• Actually, I stand corrected, because I think I agree with you here. I brushed over this distinction because it opens onto other, difficult disciplinary conversations. But I do agree: there are approaches to literature for which Bourdieu is not a problem.

      • I thought you might agree: I can’t see that Bourdieu presents a problem for your research, for example. I know that things get more complicated in the classroom, though.

        Appreciation makes its way into Jerome McGann’s approach to literary study in ways that I think would have been acceptable to Bourdieu: an appreciation of cultural distance, and of the use a writer made of the cultural resources available in a particular place and time. That’s very close to Bourdieu’s own approach to Flaubert. Bourdieu was head over heels in love with Flaubert – yet he never lost sight of Flaubert’s social and historical specificity. In many ways, Bourdieu’s appreciation of Flaubert precisely was an appreciation of his specificity.

        What Bourdieu really makes problems for is the idea of a charismatic succession of great authors whose works we must teach students to appreciate through ‘internal analysis’ (i.e. close reading). The trouble is that undergraduate English Literature syllabi the world over are built upon exactly this idea – and it’s hard to get a job teaching English Literature without signing up to it (at least implicitly).

      • Your references to “cultural distance” and “historical specificity” here are interesting to me, for reasons too long to fully explain. But the book I’ve got coming out this summer is exactly a sort of Bourdieuvian reading of the role “cultural distance” has played in literary studies, which suggests that historicism does after all depend on a peculiar kind of cultural capital.

    • Study and appreciation can be distinguished from one another…but the confusion of the two has been foundational for English Literature as a university subject. It’s arguable that this confusion is as harmful to appreciation as it is to genuine study.

      Yes. But I note that, in one way or another, people have been trying to disentangle the two for a long time. For example, the need to distinguish the two loomed large in the “Polemical Introduction” to Frye’s Anatomy of Criticism. One problem is that the profession’s strongest claim to institutional authority has been grounded in the cultural authority of the canon, and that authority would seem to be a matter of appreciation. The profession wants to claim the authority of the canon for itself: “What we say is important because we are the keepers of the canon.”

      That’s quite different from studying texts because those texts play an important role in socio-cultural process and you want to know how that process works. Here you get authority, not from the texts you study, but from your ability to study them well.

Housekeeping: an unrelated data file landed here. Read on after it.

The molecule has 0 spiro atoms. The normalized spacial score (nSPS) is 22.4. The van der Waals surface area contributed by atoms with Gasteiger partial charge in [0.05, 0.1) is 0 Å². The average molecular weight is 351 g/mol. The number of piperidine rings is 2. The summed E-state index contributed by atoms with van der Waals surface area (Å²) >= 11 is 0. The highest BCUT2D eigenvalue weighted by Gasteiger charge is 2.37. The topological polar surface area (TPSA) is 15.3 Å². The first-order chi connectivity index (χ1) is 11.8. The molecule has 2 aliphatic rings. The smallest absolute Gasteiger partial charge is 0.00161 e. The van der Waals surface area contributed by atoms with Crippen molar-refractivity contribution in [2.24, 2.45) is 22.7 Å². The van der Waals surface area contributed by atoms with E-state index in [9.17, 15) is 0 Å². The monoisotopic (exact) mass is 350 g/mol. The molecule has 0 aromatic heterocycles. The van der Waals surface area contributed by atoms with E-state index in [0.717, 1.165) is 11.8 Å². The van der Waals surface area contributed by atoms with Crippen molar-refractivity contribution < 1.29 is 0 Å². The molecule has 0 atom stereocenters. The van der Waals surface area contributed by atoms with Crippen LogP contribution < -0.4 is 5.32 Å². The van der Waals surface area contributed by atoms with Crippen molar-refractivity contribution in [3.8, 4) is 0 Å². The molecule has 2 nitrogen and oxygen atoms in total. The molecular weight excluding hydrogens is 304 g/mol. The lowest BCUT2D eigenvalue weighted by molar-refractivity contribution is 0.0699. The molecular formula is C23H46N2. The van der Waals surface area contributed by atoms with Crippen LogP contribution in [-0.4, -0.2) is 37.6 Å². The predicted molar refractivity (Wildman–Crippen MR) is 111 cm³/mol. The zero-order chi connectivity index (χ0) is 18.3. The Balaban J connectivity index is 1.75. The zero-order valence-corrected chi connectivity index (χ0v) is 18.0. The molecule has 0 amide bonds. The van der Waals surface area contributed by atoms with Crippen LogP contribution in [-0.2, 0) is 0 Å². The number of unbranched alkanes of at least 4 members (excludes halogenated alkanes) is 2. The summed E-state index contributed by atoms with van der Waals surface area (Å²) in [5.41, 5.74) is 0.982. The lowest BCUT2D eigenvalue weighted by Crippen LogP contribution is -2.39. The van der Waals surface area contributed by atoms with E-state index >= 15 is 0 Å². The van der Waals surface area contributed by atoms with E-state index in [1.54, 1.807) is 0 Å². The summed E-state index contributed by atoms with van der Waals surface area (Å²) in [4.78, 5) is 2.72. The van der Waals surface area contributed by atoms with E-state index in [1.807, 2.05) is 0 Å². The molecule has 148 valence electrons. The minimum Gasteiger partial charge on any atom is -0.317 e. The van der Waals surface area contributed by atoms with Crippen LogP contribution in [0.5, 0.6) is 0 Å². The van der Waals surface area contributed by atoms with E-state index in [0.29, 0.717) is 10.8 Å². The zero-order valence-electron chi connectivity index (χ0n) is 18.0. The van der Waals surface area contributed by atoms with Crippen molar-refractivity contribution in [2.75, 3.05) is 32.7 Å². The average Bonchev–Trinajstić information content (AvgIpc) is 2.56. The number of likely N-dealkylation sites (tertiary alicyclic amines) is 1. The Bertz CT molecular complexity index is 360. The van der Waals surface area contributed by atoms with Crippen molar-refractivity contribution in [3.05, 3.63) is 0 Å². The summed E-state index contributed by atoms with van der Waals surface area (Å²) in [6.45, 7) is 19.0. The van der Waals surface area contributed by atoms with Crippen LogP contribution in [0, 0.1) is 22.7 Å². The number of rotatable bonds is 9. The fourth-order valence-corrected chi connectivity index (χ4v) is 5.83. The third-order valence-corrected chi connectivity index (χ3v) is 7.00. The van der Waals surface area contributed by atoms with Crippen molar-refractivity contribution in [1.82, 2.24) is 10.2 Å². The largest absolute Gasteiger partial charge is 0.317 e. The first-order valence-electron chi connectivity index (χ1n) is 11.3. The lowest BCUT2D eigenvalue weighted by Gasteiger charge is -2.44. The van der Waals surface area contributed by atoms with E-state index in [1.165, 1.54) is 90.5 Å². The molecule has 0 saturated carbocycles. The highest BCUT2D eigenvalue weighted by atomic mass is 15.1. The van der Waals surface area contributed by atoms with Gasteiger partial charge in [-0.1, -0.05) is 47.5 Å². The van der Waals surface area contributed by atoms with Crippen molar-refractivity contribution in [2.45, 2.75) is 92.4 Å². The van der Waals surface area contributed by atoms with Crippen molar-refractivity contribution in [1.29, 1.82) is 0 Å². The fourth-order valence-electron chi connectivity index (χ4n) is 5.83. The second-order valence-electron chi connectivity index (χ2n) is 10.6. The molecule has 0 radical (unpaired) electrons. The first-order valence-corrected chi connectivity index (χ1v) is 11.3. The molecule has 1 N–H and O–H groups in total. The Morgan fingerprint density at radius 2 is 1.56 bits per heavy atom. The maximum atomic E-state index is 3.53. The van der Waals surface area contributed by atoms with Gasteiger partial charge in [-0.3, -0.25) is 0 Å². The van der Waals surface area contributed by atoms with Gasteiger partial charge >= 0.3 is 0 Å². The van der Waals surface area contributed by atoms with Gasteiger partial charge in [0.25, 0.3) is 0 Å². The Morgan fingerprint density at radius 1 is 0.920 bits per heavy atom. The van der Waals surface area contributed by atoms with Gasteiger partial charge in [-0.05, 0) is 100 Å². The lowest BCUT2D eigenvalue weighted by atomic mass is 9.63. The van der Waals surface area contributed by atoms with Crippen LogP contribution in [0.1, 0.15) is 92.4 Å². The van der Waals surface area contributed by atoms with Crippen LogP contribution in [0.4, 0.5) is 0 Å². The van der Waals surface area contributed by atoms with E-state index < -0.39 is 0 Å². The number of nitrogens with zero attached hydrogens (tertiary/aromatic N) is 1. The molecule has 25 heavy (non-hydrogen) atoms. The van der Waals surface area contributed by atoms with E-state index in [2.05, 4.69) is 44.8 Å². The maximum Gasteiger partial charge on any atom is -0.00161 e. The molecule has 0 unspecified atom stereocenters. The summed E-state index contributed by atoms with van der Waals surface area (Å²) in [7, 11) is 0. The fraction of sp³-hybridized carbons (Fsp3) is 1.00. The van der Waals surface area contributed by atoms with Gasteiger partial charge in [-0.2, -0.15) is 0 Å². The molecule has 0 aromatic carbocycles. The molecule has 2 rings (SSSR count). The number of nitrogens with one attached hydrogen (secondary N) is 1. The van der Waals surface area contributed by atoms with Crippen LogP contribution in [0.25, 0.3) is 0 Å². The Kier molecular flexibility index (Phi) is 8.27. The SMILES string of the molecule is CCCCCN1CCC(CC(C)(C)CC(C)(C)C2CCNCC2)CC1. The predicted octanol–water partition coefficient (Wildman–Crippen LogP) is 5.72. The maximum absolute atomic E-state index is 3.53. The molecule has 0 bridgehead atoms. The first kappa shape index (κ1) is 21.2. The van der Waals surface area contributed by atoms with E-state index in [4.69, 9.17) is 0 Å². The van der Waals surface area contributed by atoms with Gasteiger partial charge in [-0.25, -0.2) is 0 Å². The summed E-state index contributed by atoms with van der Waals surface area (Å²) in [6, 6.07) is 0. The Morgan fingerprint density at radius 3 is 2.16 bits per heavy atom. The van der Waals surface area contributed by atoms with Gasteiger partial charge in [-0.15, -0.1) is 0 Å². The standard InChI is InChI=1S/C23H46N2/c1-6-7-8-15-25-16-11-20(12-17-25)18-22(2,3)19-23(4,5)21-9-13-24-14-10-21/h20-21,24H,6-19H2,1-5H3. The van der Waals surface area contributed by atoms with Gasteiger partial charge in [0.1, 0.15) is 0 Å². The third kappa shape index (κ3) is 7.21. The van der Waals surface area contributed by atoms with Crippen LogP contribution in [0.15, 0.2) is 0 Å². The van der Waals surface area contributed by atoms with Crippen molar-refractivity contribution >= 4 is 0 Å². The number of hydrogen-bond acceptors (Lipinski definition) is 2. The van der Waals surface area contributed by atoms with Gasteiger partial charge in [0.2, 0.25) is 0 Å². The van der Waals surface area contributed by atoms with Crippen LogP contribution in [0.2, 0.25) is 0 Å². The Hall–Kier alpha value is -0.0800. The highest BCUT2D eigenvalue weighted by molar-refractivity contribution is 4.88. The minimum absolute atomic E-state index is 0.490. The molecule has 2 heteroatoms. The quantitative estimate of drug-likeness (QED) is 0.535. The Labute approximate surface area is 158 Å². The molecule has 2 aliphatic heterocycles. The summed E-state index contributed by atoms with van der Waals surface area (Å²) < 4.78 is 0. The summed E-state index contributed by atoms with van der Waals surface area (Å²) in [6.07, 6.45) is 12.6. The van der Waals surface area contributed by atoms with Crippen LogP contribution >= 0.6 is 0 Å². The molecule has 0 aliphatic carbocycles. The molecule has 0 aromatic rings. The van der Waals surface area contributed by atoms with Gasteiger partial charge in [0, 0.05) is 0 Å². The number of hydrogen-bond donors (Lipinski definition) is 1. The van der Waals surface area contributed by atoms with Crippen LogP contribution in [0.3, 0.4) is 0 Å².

• ‘Yes. But I note that, in one way or another, people have been trying to disentangle the two for a long time. For example, the need to distinguish the two loomed large in the “Polemical Introduction” to Frye’s Anatomy of Criticism.’

        Absolutely. And I think Frye would have been an ideal candidate for that 1903 Chicago professorship Ted mentions above! But these attempts to make sense of the critical enterprise always seem to get brushed aside. As you say, it’s all about authority. I do think something’s changing now, though. There are all sorts of ways in which the old (or, as the blog post above reminds us, relatively new) orthodoxy is being challenged – even if it still takes a lot of work to reflect that in bread-and-butter undergraduate teaching.

        Funnily enough, I quoted the ‘Polemical Introduction’ last year in an article on professional authority, and on how these strange contradictions of literary study play out in the undergrad classroom. I’d be interested to know what you think of it:

        http://www.danielallington.net/private-experience-textual-analysis-and-institutional-authority-the-discursive-practice-of-critical-interpretation-and-its-enactment-in-literary-training/

        (from that address, you can click through to a free copy from my institutional repository)

  4. ‘…which suggests that historicism does after all depend on a peculiar kind of cultural capital.’

    I’m not sure I’d want to argue with that. I was just admitting (pace the position taken in my earlier comment) that there are ways of reconciling Bourdieu – or at least, aspects of Bourdieu – with certain forms of literary appreciation. They aren’t aspects of Bourdieu that have been much worked with, although I’m committed to writing a chapter on them if and when a certain book gets a contract.

    I wish this sort of thing would be discussed more, actually. But it’s very difficult, when discussion is dominated by the sort of ignorance paraded in that ridiculous n+1 editorial.

    Anyway, I’ll be looking forward to your book.